When thinking about pet insurance it can be confusing with all the different companies and policies they offer. However, there are a few key points to look out for:
- What is the amount of coverage for any illness/injury?
- Does it offer third party liability?
- Is it lifetime cover or will the cover for an illness end after a certain amount, or time?
- Are there any exclusions?
- Will there be a co-payment or other change in pricing structure when your pet hits a certain age?
- What is the excess?
- Does your vet deal directly with the company?
Lifetime cover is typically the most helpful type of pet insurance as it usually offers cover for illness (including ongoing conditions like arthritis) and injury for the rest of a pet’s life, so long as you’re insured with that provider.
How much cover do you need?
When looking at the amount of coverage provided, Worcestershire pet owners need to think about the size of the animal they have and the likely costs that may incur. For example, treatment for larger dogs will quite often incur higher veterinary costs due to them requiring larger amounts of medication. However, this is not the only consideration; if you have a breed that is more likely to have more or ‘expensive to treat’ health conditions, you will also likely need a higher policy amount.
What about previous/exiting conditions?
If your pet has a previous or existing condition, this will need to be disclosed before purchasing a new pet insurance policy and may result in exclusions within the policy - it is a legal requirement that all conditions are disclosed.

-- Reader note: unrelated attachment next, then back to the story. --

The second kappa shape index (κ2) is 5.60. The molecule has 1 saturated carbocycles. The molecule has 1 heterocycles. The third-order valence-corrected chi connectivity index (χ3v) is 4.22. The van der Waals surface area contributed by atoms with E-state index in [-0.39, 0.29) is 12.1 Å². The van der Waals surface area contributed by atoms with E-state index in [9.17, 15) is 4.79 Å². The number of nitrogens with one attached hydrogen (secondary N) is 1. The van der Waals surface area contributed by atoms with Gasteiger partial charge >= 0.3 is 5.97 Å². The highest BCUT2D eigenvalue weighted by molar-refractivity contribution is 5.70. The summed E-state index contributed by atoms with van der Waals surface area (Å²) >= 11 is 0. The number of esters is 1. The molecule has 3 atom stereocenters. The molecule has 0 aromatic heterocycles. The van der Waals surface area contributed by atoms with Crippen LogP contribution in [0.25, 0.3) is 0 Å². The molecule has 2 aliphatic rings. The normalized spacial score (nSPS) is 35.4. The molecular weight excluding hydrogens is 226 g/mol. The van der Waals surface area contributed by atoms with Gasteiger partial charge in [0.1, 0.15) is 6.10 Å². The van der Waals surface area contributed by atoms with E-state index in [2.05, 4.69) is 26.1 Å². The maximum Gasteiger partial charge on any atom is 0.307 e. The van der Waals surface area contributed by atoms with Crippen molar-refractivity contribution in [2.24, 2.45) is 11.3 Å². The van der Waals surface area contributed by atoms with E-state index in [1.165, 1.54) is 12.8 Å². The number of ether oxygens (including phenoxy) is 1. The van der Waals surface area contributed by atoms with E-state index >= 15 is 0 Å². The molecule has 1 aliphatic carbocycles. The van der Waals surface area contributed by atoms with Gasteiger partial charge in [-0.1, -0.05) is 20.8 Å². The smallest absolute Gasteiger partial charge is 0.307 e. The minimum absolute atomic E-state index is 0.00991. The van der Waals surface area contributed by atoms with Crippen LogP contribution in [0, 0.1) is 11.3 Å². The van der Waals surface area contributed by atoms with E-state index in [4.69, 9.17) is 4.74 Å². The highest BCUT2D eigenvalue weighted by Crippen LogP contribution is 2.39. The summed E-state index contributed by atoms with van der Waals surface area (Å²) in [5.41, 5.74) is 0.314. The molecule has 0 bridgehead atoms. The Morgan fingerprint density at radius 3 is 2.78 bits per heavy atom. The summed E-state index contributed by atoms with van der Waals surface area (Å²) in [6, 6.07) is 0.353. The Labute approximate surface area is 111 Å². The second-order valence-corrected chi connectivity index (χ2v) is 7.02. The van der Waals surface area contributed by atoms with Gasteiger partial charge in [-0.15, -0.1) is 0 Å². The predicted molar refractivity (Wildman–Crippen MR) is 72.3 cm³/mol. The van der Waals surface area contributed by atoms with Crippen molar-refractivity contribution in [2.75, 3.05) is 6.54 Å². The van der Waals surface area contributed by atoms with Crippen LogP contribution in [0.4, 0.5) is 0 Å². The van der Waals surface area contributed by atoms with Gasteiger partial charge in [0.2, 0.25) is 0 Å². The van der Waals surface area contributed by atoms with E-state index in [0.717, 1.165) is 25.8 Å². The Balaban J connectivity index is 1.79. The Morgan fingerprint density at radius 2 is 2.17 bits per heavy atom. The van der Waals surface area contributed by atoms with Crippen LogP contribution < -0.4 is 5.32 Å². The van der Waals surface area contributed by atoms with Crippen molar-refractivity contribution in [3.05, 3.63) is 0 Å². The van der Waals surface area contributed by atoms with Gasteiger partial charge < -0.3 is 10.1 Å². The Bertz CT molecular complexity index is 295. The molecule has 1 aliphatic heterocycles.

Why is third-party liability important?
One other consideration is third-party liability. Whilst you might think of pet insurance only looking after the health of your pet, it is also there in case your pet was to cause injury or damage you would then be covered.
What is a co-payment?
Due to the fact that pets typically need more treatment for illnesses as they get older, some pet insurance companies increase policy prices (or renewal prices) by a higher percentage when pets hit a certain age. Some insurers might also require a ‘co-payment’ - which means that should you need to make a claim, you will pay (usually) a percentage of the costs before they settle the rest.
What about excess?
When looking at the excess amount (the amount you will pay towards the claim cost), you can often understand how changing the excess amount changes the policy monthly or annual price, before you purchase it. You might decide that paying a higher excess amount and lowering the cost of the policy is the best option for you, or vice versa.
The team at Clent Hills Vets advise pet owners that it is important to remember that a pet insurance policy is a contract between you and your insurance provider. It is not a pet health plan and does not cover routine pet health care. Pet insurance is there to provide cover for illnesses and injuries that could occur and therefore you should always make sure you understand the policy benefits, exclusions and terms before making your purchase.
Our team also recommend that Worcestershire pet owners put a lot of consideration into choosing a policy as if you decide you want to change your policy provider down the road, any existing conditions will probably not be covered.